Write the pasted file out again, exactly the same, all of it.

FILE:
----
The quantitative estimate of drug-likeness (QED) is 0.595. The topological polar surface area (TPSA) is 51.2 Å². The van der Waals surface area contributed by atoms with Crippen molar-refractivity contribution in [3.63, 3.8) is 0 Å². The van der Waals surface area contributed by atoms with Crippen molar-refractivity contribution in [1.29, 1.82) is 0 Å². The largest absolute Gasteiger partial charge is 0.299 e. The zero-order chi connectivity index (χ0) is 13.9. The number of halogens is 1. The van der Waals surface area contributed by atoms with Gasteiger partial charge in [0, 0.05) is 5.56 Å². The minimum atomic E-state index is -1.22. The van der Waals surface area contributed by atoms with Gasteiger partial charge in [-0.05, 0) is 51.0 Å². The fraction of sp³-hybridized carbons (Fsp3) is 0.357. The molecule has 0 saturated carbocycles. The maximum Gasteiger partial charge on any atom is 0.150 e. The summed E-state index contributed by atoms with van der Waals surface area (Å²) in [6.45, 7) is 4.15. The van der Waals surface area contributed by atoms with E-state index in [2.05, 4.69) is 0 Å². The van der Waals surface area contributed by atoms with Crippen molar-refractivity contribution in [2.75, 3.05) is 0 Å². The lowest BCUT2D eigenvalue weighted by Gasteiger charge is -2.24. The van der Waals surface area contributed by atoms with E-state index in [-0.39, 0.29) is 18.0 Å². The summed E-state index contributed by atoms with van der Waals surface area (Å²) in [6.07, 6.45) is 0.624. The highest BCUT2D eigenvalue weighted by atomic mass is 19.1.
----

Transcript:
The quantitative estimate of drug-likeness (QED) is 0.595. The topological polar surface area (TPSA) is 51.2 Å². The van der Waals surface area contributed by atoms with Crippen molar-refractivity contribution in [3.63, 3.8) is 0 Å². The van der Waals surface area contributed by atoms with Crippen molar-refractivity contribution in [1.29, 1.82) is 0 Å². The largest absolute Gasteiger partial charge is 0.299 e. The zero-order chi connectivity index (χ0) is 13.9. The number of halogens is 1. The van der Waals surface area contributed by atoms with Gasteiger partial charge in [0, 0.05) is 5.56 Å². The minimum atomic E-state index is -1.22. The van der Waals surface area contributed by atoms with Gasteiger partial charge in [-0.05, 0) is 51.0 Å². The fraction of sp³-hybridized carbons (Fsp3) is 0.357. The molecule has 0 saturated carbocycles. The maximum Gasteiger partial charge on any atom is 0.150 e. The summed E-state index contributed by atoms with van der Waals surface area (Å²) in [6.45, 7) is 4.15. The van der Waals surface area contributed by atoms with E-state index in [2.05, 4.69) is 0 Å². The van der Waals surface area contributed by atoms with Crippen molar-refractivity contribution in [2.75, 3.05) is 0 Å². The lowest BCUT2D eigenvalue weighted by Gasteiger charge is -2.24. The van der Waals surface area contributed by atoms with E-state index in [-0.39, 0.29) is 18.0 Å². The summed E-state index contributed by atoms with van der Waals surface area (Å²) in [6.07, 6.45) is 0.624. The highest BCUT2D eigenvalue weighted by atomic mass is 19.1.